Flaws can be masked well under sophisticated tools. Pancake #5 and eyeliner for the woman. A complex system of scholarship ratings, rankings, and evaluations for faculty. Tenure, merit, and promotion criteria demand faculty publications in the so-called top-tier or "A" journals, a list based on rigor of review, rejection rate, and the imprimatur of the faculty who will then use the journals they have predesignated as simply the tops. Not that much of the knowledge will be used by anyone functioning in the real world where they expect results. From the mission statement of the Academy of Management Journal:

"To be published in AMJ, a manuscript must make strong empirical and theoretical contributions and highlight the significance of those contributions to the management field. Thus, preference is given to submissions that test, extend, or build strong theoretical frameworks while empirically examining issues with high importance for management theory and practice."

Annoying passive voice aside, theoretical frameworks are preferred but only if important in practice? Oh, the oxymoroness of it all.

Formulas, weights, measures, mentions, and all manner of calculations serve as the criteria for tenure and performance evaluations. Two hits in a tier-one journal for three years running will earn you a reduced teaching load and merit pay. One hit per year in tier-one journals and two in tier-two journals will earn you the same, and either formula kept up over a period of six years could get you tenure.

Wait, there are article submissions that are rejected but have received revision requests (try again) — those count too, but I cannot yet do the math. Tier-one revision requests count more than tier-two revision requests. A rejection is a rejection is a rejection is the English-speak. One published and utilized piece in a trade journal or business publication is worth less than a might-be-published piece in a tier-one journal, or tier-two, for that matter.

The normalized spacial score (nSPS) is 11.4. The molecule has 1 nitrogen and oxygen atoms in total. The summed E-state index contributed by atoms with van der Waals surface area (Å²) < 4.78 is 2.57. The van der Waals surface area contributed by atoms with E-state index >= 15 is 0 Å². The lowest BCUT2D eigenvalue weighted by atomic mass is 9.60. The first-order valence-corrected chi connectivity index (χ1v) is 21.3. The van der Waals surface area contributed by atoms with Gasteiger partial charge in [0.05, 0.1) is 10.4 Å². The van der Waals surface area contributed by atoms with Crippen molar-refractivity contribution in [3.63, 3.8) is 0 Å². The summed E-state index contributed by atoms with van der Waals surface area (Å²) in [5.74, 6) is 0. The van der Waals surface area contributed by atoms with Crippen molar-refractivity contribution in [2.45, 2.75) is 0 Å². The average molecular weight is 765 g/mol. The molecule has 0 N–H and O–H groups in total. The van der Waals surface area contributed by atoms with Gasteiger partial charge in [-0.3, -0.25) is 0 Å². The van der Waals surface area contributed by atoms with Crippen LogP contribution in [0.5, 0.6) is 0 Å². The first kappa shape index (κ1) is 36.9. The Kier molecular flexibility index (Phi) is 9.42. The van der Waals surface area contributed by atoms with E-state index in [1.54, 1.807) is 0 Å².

But one tier-one revision request is worth more than a tier-two actual publication. Perhaps this is all just theoretical framework that doesn't work in practice? If you understand the formulas (and I am not there yet) as well as the dubious quality distinctions, then you understand how academics such as Ward Churchill and Cornel West earn tenure and star status. Their theories are the stuff of claptrap and their publications embarrassingly laughable when exposed to the light of day. They followed the arbitrary formulas for measuring achievement. And Summers dared ask if it all made sense.

Summers has made his mistakes. He had a history of loose cannon moments as head of the World Bank during the Clinton administration. I've always worried about his support of Dukakis — chalk that up to Massachusetts blue-blood-birds-of-a-feather. He gave a Harvard economics professor, Andrei Shleifer, and his friend, too big a pass on Shleifer's conflicts of interest in helping to create, under a federal grant to Harvard, the Russian capital markets even as he was investing in Russian oil stocks. Shleifer should have been sacked. Summers let it ride.

But his administrative missteps at Harvard were the facile justification for the coup d'etat. This was an ouster by a desperate leftist faculty. First the Congress, then the White House press corps and the mainstream media, and now the liberal arts faculty at Harvard. The tantrum has become the leftist policy tool du jour. The three enfants terribles fail to realize that getting your way does not mean you have won. Democrats are the minority in Congress. The MSM falls more deeply in ratings and circulation each year. Accountability for tantrums is a beast.

The common man and woman, despite their innate differences, are on to the ivory tower boondoggle. They are not falling for the complexities of mediocrity or the continuing lack of rigor and pluralism in thought. They expect results. The Harvard leftists looked like as if they had seen ghosts when Summers ran that simple thought by them. The Harvard faculty conveys smugness in its victory over a man they now depict, using revisionist slog, as a poor leader. Common sense tells a different story outside Cambridge. I resent these twits because I carry their low credibility as I try to convince parents, public, and businesses that we do understand their concerns and demands. Harvard hissy fits aside, some of us can offer results.

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JWR contributor Marianne M. Jennings is a professor of legal and ethical studies at Arizona State University. Send your comments by clicking here.